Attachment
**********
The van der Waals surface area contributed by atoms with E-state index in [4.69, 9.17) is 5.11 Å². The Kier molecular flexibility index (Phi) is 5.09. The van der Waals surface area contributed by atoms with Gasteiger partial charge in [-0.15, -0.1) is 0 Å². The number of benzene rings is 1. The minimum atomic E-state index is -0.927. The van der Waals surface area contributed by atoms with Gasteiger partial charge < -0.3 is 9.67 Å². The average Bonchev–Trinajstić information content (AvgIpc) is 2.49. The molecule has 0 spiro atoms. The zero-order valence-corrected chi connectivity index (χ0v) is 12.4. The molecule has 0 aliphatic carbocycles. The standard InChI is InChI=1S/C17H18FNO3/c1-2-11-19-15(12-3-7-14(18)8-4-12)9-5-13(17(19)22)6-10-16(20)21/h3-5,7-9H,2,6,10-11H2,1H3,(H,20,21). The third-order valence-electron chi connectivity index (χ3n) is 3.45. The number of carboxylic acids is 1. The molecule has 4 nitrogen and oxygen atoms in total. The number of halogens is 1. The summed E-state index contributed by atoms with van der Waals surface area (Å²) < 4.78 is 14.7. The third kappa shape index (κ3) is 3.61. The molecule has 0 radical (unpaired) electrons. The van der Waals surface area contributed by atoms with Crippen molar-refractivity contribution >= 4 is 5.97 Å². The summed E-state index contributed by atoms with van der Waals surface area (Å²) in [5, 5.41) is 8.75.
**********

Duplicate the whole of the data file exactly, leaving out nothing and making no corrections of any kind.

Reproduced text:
The van der Waals surface area contributed by atoms with E-state index in [4.69, 9.17) is 5.11 Å². The Kier molecular flexibility index (Phi) is 5.09. The van der Waals surface area contributed by atoms with Gasteiger partial charge in [-0.15, -0.1) is 0 Å². The number of benzene rings is 1. The minimum atomic E-state index is -0.927. The van der Waals surface area contributed by atoms with Gasteiger partial charge < -0.3 is 9.67 Å². The average Bonchev–Trinajstić information content (AvgIpc) is 2.49. The molecule has 0 spiro atoms. The zero-order valence-corrected chi connectivity index (χ0v) is 12.4. The molecule has 0 aliphatic carbocycles. The standard InChI is InChI=1S/C17H18FNO3/c1-2-11-19-15(12-3-7-14(18)8-4-12)9-5-13(17(19)22)6-10-16(20)21/h3-5,7-9H,2,6,10-11H2,1H3,(H,20,21). The third-order valence-electron chi connectivity index (χ3n) is 3.45. The number of carboxylic acids is 1. The molecule has 4 nitrogen and oxygen atoms in total. The number of halogens is 1. The summed E-state index contributed by atoms with van der Waals surface area (Å²) < 4.78 is 14.7. The third kappa shape index (κ3) is 3.61. The molecule has 0 radical (unpaired) electrons. The van der Waals surface area contributed by atoms with Crippen molar-refractivity contribution >= 4 is 5.97 Å². The summed E-state index contributed by atoms with van der Waals surface area (Å²) in [5, 5.41) is 8.75.